Disappearing Moment

Celebrity Interview

Interviewer: How did you decide to interview yourself?

Subject: I saw that actor, director, and musician Donald Glover interviewed himself recently, and it reminded me of other times I’d seen people interview themselves. I think the first one I saw was William Hurt’s character in the Big Chill. The lead singer of the Talking Heads, David Byrne, does it as part of Jonathan Demme’s concert film, Stop Making Sense. In preparing for this interview, I learned that a lot of other famous people have done it, too, including Ingmar Bergman, Björk, Joyce Carol Oates, Philip Roth, Ntozake Shange, and Tennessee Williams.

Interviewer: That’s a pretty interesting group of people.

Subject: The interviews are interesting, too. I find it satisfying, as their reader, that they’re performing for me rather than an interviewer. It’s like the difference between a manifesto and a college admission essay. The medium is their foil, not an intermediary.

Interviewer: Any favorites among the interviews?

Subject: I liked all of them. I found others that I didn’t include in my list.

Interviewer: Would you be interested in answering some of the questions they asked themselves?

Subject: Sure. As a librarian, I believe that curation is one of our most meaningful expressions of creativity. I’m interested in finding out which questions you select.

Interviewer (from Joyce Carol Oates): Why do you write?

Subject: Writing feels better than not writing. Like Montaigne, I find that writing focuses my thoughts and helps me challenge my assumptions. I also identify with George Saunders and the writing exercises he uses to understand his favorite stories, as well as the reading exercises that help him become a better writer. Writing also addresses my version of existential isolation. There’s a sense of screwball anarchy inside me that I avoid sharing impulsively, a spiritedness that would rather starve than be misunderstood: “I feel this specific thing. Do you feel it in this way, too?” It’s been there from the beginning. You can see it in the first piece I published, in Baseball Hobby News. It was a lighthearted essay about my love of baseball cards that feature journeymen players and back ups.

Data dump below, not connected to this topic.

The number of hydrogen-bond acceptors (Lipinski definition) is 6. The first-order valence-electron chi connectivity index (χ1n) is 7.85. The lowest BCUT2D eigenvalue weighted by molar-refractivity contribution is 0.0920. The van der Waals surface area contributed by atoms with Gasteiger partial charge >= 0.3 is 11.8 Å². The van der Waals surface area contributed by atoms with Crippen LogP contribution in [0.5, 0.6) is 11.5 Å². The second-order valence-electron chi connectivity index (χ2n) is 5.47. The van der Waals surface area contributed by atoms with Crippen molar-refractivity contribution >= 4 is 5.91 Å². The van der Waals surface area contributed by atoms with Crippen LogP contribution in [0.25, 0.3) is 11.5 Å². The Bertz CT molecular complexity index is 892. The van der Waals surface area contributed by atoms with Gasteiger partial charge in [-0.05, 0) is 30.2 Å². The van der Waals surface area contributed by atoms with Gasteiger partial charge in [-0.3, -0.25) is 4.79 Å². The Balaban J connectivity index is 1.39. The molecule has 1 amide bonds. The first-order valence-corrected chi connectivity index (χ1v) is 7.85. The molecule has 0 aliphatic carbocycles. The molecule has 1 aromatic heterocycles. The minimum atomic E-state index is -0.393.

Interviewer (from Philip Roth): Did it help and encourage the anarchic spirit to be writing about baseball, morally a “neutral” subject, rather than about Jews, say, or sexual relations?

Subject: I was 12 when it was published, and encouraging my anarchic spirit would have silenced me. I’m not sure I was even capable of acknowledging that, like everyone else, I had opposing forces within me: the need to steward my uniqueness and the need for social connection with others who shared my interests. Well into my twenties, I understood crushes better than I understood kindness or loyalty. That affected my sense of self and family, too, which meant I lacked scale or subtlety in understanding other Jews. I didn’t have the confidence to investigate my understanding of Judaism or make myself vulnerable in public. Whatever I might have written for, say, the Jewish Exponent would have been dull and sophomoric.

Interviewer (from Björk): How vulnerable do you feel one should leave oneself to remain vibrant?

Subject: Your comfort with vulnerability matters. Think about boredom in Kierkegaard’s Either/Or. If you know you’re boring, it’s more likely that other people will find you interesting. If you think you’re interesting, anyone with discernment will find you boring. Vulnerability is similar. If you find it difficult to be vulnerable, then forcing yourself to be vulnerable is good for you and the people around you. On the other hand, and at the risk of coming across as unfairly critical, if it’s easy for you to be vulnerable, you might want to make an appointment with a psychiatrist or an editor.